It's no secret that we have a travel problem. Getting around town takes too long, roads are congested, and if you want to travel between cities, taking a slow train doesn't exactly work out.

But that's a problem Elon Musk is trying to solve with his companies The Boring Company and SpaceX. And on Sunday, SpaceX's 2019 Hyperloop Pod Competition showed that brilliantly.

The competition asked teams who built pods for the Hyperloop to speed through the one-mile tube at SpaceX's headquarters in Hawthorne, California. The winning time, by team TUM Hyperloop, set a new speed record of 288 miles per hour, four miles per hour faster than the previous record. The team was formerly known as WARR Hyperloop and set the record last year at 284 miles per hour.

Needless to say, supporters of the hyperloop movement were impressed by the performance. And Elon Musk said that the company plans to make the hyperloop contest even more sophisticated next year by building a Hyperloop tube that'll be nearly ten times longer with curves, requiring vehicles to navigate the course while still maintaining speed.

Perhaps most importantly, the new record showed there's far more improvement to be made. While 288 miles per hour is certainly nothing to scoff at, the Hyperloop technology has a theoretical maximum speed of 760 miles per hour. It's possible, then, that as time goes on, companies can create dramatically faster transportation.

Indeed, the competition on Sunday was little more than an attempt by SpaceX, The Boring Company, and Musk himself to prove again that fast travel is not only feasible, but doable.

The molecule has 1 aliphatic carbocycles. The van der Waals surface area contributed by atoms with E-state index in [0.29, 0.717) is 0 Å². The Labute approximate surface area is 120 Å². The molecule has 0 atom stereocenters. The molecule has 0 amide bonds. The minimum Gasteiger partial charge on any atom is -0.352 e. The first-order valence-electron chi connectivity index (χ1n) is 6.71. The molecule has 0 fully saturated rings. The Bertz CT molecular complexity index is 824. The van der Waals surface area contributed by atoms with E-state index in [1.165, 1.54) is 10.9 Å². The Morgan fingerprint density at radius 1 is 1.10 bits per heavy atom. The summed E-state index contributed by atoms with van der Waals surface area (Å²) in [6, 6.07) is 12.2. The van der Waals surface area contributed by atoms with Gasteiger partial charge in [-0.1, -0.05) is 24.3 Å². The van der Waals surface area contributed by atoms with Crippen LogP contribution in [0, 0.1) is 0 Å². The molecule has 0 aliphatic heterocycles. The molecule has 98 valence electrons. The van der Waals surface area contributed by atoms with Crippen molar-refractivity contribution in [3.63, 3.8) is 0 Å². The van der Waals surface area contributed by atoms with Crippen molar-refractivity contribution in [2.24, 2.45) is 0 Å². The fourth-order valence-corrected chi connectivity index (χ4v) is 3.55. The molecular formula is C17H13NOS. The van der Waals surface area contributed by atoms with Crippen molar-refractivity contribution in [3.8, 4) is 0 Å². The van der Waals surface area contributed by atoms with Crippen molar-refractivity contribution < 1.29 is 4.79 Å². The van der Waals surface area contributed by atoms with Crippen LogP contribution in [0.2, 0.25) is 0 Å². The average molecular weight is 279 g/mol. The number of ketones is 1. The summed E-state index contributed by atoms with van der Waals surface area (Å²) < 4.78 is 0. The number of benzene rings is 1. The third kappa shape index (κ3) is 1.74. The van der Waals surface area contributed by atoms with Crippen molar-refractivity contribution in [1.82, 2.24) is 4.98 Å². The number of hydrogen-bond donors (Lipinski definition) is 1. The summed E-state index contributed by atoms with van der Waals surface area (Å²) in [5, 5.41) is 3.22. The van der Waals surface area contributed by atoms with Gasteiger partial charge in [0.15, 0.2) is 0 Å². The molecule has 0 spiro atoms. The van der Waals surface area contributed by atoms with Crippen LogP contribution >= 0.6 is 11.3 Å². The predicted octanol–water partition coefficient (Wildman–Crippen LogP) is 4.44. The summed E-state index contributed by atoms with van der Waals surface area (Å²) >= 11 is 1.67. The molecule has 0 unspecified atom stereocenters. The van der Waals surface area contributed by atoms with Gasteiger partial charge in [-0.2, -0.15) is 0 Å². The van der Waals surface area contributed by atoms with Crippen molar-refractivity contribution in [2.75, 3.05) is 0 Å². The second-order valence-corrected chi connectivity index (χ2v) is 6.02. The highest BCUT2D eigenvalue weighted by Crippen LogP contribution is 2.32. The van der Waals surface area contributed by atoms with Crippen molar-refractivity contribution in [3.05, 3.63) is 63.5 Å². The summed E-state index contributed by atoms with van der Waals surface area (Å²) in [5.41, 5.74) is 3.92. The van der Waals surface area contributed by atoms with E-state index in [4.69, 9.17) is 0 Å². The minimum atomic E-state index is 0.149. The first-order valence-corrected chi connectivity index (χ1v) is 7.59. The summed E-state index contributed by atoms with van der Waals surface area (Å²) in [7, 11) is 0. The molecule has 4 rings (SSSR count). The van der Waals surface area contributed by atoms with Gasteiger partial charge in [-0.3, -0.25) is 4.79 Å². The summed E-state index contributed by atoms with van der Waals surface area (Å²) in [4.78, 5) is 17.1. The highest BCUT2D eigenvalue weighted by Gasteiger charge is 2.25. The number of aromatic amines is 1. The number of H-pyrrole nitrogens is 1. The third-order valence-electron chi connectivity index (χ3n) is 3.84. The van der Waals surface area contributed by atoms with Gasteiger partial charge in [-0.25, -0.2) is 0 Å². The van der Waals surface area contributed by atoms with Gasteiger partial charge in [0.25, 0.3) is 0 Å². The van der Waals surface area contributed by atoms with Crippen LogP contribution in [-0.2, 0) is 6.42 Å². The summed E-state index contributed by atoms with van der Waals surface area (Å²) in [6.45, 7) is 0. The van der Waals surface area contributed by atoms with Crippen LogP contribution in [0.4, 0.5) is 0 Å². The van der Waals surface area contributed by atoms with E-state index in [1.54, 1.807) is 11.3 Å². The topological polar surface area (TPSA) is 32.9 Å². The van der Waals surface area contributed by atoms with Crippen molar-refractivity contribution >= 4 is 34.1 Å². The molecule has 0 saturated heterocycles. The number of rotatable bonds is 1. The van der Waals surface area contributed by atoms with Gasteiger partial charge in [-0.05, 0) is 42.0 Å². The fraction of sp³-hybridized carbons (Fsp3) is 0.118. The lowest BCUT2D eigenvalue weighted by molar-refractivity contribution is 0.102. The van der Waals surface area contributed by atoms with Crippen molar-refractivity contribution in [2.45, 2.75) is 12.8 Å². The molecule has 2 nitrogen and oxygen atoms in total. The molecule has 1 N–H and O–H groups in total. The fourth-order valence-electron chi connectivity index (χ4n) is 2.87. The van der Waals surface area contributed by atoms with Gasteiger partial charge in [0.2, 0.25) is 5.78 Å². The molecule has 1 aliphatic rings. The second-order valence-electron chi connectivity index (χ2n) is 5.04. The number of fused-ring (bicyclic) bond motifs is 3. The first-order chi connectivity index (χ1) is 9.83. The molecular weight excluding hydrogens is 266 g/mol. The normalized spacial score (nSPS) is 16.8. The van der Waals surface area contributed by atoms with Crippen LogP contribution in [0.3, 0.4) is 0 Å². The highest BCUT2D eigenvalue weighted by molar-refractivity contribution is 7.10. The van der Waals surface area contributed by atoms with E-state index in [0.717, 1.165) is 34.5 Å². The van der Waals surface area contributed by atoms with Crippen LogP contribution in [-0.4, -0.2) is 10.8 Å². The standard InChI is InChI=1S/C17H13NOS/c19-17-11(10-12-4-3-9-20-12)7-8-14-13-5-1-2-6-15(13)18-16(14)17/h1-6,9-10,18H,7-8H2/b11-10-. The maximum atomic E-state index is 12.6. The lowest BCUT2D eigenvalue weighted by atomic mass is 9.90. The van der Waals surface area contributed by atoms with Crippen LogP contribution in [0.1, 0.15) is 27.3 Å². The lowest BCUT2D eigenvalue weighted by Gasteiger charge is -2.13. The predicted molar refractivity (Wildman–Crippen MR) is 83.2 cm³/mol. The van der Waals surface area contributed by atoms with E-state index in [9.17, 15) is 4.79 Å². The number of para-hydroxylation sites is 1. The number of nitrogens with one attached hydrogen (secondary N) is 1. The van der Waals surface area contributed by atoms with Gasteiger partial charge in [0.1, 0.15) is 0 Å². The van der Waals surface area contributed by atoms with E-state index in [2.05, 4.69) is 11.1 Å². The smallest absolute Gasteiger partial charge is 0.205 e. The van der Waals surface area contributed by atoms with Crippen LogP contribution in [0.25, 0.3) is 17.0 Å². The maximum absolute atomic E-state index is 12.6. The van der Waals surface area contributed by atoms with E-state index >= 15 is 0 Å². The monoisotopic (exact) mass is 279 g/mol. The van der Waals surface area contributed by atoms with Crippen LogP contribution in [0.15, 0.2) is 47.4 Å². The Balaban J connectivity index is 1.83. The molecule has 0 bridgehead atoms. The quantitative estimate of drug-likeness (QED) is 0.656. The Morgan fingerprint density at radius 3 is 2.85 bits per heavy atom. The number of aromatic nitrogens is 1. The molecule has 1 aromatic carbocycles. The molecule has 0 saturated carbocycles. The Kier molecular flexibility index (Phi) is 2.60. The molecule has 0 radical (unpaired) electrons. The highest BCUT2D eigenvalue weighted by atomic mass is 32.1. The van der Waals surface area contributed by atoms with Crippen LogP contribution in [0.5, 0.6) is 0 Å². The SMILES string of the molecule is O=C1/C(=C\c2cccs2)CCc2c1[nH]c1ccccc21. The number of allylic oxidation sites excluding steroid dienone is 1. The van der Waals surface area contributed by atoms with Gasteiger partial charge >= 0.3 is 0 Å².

The competition is an important component in building out the Hyperloop concept. It gets teams developing technologies for Hyperloop and helps SpaceX and The Boring Company find issues in their planning and technology and find solutions. It also helps build interest in a technology that will need consumer and corporate buy-in to become ubiquitous.

The Hyperloop technology aims at solving a transportation problem where costs are skyrocketing and annoyances run high with a solution that's faster, cheaper, and impervious to the impact of weather. Sunday's competition was a bid by Musk and his companies to prove that. And it was also an opportunity for interested parties, including companies in the transportation market, to see ways to improve upon that.

One of the reasons TUM Hyperloop was only able to beat its previous record by four miles per hour -- and miss by a wide margin its goal of hitting 373 miles per hour -- was because it suffered from damage that forced the team to make an emergency stop.

Luckily, no one was in the pod, but the damage is still something that needs to be addressed. The pod that TUM Hyperloop used was less than six feet long. Eventually, Hyperloop will need to carry passengers far and wide.

For business owners, then, there are real problems to be solved, even in the latest and most advanced transportation technology. And as promising as it might be, Hyperloop still requires significant improvement to get to where it needs to be. The companies operating in the space that can get it there -- and quickly help the technology grow -- will reap the reward.

Just ask Elon.